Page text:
Public adjusting firm, Golub & Associates, was successful in its action against State Farm for payment of fees earned in connection with a fire loss claim. Here is a short recitation of the facts:
- Golub & Associates, Inc was hired by an insured after her home was damaged by fire in August 2008. When the policyholder hired Golub, she signed a contract, agreeing to pay the public adjusting firm 10% of claim payments from State Farm. Golub agreed to adjust the claim on the policyholder’s behalf.
- Golub was sure to provide State Farm notice of its involvement.
- In November of 2008, State Farm issued a check for $72,076.58. The check was issued to the policyholder and Golub & Associates, Inc. Around the same time payment was issued in this case, the insured expressed her desire to discharge Golub and advised State Farm that she wished the check to be reissued without naming her public adjusting firm as a payee.
- State Farm re-issued the check without Golub as a payee.
- Golub filed suit. State Farm contended that Golub did not have a valid lien on the proceeds and it did not have an obligation to list them on the check.
- The trial court determined Golub did have a proper lien on the insurance proceeds and Golub should have been listed as a payee.
- After losing at the trial level, State Farm did not issue payment to Golub, but instead appealed the ruling.
- The Illinois appellate court issued a written opinion on January 18, 2011, agreeing with trial court’s decision in Golub’s favor. A complete copy of the opinion is available here.
- The appellate court explained the contract between the policyholder and the public adjuster in Illinois is a common law lien that must be paid and a public adjusting form is entitled to be compensated for their work according to the terms of the contract. The Court stated specifically that “State Farm was wrong to go along with Clayton’s plan to deprive plaintiff of its rightly earned fee.”
The facts of the case were clear that State Farm first issued the check with Golub & Associates and then later re-issued the same claim payment exclusively to the policyholder. Golub filed suit when it was not included on the check or paid on the claim. State Farm took the position that its only duty was to its insured and that Illinois law did allow a lien for a public insurance adjuster, as public adjusting was not a named occupation or profession in a statute providing for liens.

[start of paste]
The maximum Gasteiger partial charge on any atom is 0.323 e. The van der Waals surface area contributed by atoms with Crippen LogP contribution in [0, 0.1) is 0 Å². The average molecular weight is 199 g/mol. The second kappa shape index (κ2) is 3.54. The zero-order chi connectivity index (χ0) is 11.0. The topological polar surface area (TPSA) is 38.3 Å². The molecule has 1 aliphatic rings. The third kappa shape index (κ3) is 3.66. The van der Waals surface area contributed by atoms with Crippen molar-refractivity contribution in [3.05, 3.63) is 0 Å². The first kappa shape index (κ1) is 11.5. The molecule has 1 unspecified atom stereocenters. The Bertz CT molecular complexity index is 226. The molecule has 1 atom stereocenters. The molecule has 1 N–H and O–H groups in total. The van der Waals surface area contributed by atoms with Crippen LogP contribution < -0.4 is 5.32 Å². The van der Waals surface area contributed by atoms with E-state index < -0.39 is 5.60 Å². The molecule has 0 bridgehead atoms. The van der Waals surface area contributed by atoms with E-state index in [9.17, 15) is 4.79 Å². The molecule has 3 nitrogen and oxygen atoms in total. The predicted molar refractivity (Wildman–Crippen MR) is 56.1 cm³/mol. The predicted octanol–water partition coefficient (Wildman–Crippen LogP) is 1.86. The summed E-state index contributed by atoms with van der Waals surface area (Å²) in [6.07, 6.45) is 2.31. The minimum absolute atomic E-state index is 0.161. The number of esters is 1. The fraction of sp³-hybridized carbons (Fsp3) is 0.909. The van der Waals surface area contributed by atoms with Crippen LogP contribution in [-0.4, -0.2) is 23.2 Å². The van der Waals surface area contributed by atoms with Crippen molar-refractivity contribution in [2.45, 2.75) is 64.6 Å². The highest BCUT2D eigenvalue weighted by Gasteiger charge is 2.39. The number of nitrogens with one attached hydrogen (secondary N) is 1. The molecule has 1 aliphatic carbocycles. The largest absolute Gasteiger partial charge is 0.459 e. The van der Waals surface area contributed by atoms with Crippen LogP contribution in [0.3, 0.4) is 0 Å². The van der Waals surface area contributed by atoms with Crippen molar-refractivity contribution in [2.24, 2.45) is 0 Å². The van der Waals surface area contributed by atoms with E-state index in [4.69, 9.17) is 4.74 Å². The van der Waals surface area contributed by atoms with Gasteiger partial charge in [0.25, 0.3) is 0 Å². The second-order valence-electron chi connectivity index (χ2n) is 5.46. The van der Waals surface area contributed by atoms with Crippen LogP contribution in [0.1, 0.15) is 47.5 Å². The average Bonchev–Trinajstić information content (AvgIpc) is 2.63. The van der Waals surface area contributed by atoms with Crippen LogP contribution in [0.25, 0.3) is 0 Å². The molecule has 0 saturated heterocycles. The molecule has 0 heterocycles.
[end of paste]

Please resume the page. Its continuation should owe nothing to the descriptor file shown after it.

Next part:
Golub relied upon Section 512.52 of the Illinois Insurance Code that states:
“(a) ‘Adjusting insurance claims’ means representing an insured with an insurer for compensation[ ] and while representing that insured either negotiating values, damages, or depreciation[ ] or applying the loss circumstances to insurance policy provisions.
(b) ‘Public Insurance Adjuster’ means a person engaged in the business of adjusting insurance claims who is licensed pursuant to this Article.
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(d) ‘Compensation’ shall include, but need not be limited to, the following:
1. any assignment of insurance proceeds or a percentage thereof;
2. any agreement to make repairs for the amount of the insurance proceeds payable;
3. assertion of any lien against insurance proceeds payable.” (215 ILCS 5/512.52(a), (b), (d) (West 2008).
The appellate court had this to say when it affirmed the trial court’s ruling:
“The instant situation presents a classic case in which a party who has been provided a service attempts to hustle the provider out of its fee. Here, plaintiff adjusted the claim on behalf of Clayton against State Farm; however, once the claim was adjusted, Clayton attempted to “fire” plaintiff. We agree with plaintiff that no one should be expected to work in a profession that would allow clients to fire the professional after the professional’s services were rendered unless there is an avenue to ensure payment. By specifically using the term “lien,” our General Assembly ensured that public insurance adjusters would be safeguarded against the type of situation presented here.”
I spoke to Bob Davis from Golub & Associates, Inc., about this case. Davis explained that he hopes this case will help other public adjusters who may be in similar situations. Golub & Associates, Inc. has been in business since 1969, adjusting claims in both Illinois and Missouri. Lester Golub was the founder and owner until 1989 when he sold the business to Ace Hart and Dan Rudman. Mr. Golub passed away a few years ago, but his business lives on. For 40 years, Ace and Dan were partners; Ace handled claims in Illinois, and Dan adjusted claims in Missouri. While still active in the company, Dan & Ace sold the business to Bob Davis and André Sullivan in January 2010. Bob Davis is a retired police detective and has lived in the Collinsville area his entire life. Golub and Associates, Inc., is located Collinsville, IL, approximately 15 miles east of St. Louis, Missouri and 100 miles from State Farm’ s headquarters.